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Cell Membrane Transport

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Presentation on theme: "Cell Membrane Transport"— Presentation transcript:

1 Cell Membrane Transport

2 Cell Membrane Transport
1- Factors affecting transport - cell membrane - Chemical gradient - Electrical gradient - Rate of transport 2- Passive transport - Diffusion - Osmosis - Facilitated diffusion 3- Active transport - Pumps - phagocytosis - Endocytosis/exocytosis

3 Factors affecting transport: cell membrane
The cell needs to absorb and excrete various compounds throughout its life. These compounds need to pass through the membrane which is made from a phospholipid bilayer The phospholipid bilayer is formed by phospholipid molecules bipolar molecule: the fatty acid side is hydrophobic, the phosphoric side is hydrophilic

4 Stable phospholipid organizations
Figure 2.4

5 The membrane is impermeable to:
- Small, charged molecules “large molecules” such as amino acids, glucose and larger  these compounds must go through channels present in the membrane in order to enter or exit the cell The membrane is permeable to: H2O Gases (O2, CO2, N2) Lipids Small, neutral molecules (such as urea)

6 Factors affecting transport: Chemical gradient
Compound moves from an area of high concentration to low concentration (or concentration gradient) All compounds permeable to the phospholipid bilayer will move this way

7 Factors affecting transport: Electrical force
Positive ions are attracted to negative ions and vice versa Ions are repelled by ions of the same charge (+ against + and – against -) Figure 4.3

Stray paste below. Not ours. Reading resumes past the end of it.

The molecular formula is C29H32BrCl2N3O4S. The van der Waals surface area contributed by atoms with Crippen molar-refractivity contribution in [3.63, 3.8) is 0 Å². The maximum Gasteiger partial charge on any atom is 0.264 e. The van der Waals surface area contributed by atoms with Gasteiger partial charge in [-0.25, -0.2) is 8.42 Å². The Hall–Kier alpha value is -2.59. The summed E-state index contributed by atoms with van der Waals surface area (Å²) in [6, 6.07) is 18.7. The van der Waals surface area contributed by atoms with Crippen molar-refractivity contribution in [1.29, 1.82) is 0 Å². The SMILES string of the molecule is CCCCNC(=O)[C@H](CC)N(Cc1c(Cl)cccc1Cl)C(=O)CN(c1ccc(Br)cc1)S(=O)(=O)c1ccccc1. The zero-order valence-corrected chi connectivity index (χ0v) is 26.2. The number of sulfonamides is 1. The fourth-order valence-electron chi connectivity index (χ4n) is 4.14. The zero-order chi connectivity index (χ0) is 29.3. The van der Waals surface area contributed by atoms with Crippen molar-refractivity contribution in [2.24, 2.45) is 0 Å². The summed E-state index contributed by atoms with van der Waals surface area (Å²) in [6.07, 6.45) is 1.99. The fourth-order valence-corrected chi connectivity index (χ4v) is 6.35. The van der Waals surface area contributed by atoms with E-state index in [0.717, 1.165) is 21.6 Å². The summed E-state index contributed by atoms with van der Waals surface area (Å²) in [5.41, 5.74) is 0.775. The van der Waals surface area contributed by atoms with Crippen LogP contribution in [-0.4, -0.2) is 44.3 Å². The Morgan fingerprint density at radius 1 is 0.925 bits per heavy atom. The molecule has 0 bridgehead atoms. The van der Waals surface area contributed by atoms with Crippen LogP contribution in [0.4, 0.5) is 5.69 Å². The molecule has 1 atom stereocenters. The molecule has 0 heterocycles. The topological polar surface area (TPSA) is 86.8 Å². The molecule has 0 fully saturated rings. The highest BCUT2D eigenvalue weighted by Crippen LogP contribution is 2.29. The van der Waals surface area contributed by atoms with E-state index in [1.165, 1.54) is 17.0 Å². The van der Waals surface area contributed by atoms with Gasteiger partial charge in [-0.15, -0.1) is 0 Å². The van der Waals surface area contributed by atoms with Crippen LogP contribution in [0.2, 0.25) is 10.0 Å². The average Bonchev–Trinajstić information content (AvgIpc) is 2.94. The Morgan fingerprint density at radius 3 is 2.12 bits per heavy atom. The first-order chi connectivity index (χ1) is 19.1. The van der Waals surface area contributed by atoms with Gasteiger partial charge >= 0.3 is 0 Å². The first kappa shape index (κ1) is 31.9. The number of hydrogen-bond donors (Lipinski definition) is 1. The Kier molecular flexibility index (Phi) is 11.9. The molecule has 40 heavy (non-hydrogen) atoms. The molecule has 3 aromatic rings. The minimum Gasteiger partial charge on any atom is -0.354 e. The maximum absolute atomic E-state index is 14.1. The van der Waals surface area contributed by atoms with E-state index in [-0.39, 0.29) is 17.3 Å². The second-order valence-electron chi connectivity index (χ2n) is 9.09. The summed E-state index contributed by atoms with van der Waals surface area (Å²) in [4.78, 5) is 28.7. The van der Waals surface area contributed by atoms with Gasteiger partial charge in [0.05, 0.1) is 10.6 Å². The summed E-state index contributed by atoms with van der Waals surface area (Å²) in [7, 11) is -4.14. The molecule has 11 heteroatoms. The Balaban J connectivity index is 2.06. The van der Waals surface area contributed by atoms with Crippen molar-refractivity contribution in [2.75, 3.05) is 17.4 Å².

8 Movement across the cell membrane
Both chemical and electrical forces (electrochemical force) drive the movement of compounds across the cell membrane

9 Factors affecting the rate of transport
The rate of transport will depend on: - the concentration gradient - the compound permeability to the membrane - the type and number of charges present on the compound

10 Passive transport Compounds will move from area of high concentration toward area of lower concentration No ATP is needed for this type of transport

11 Diffusion Compounds move toward the area of lower concentration
Compounds permeable to the cell membrane will move through diffusion. (Compounds unable to pass through the membrane will only pass if membrane channels open)

12 Osmosis Each compound obeys the law of diffusion
However, some compounds are unable to cross the cell membrane (glucose, electrolytes…) Water can cross  will enter or exit the cell depending its concentration gradient Note: the cell membrane is a semipermeable membrane

13 Solution tonicity Isotonic solution: solution which has the same compound concentration as the cell Hypotonic solution: solution having a compound in lower concentration compared to the cell Hypertonic solution: solution having a compound in higher concentration compared to the cell

14 Facilitated diffusion
Some compounds are unable to diffuse through the membrane. They will be allow to cross if the membrane has proteins that can bind these compounds and enable to cross toward the area of lower concentration

15 Figure 4.11a

16 Active transport Compounds move from area of low concentration toward area of higher concentration ATP (energy) is needed  pump

17 ATPase pumps The most common: Na/K pumps  reestablish membrane potential. Present in all cells. Two K+ ions are exchanged with 3 Na + ions

18 Phagocytosis

19 Receptor-mediated endocytosis
Cell receptors bind to a compound  initiate endocytosis Figure 4.21c

20 Readings: Chp. 4: p. 95-124. Clinical connections, p.121.
Not expected: Toolbox, p. 96, p. 100, p. 105.

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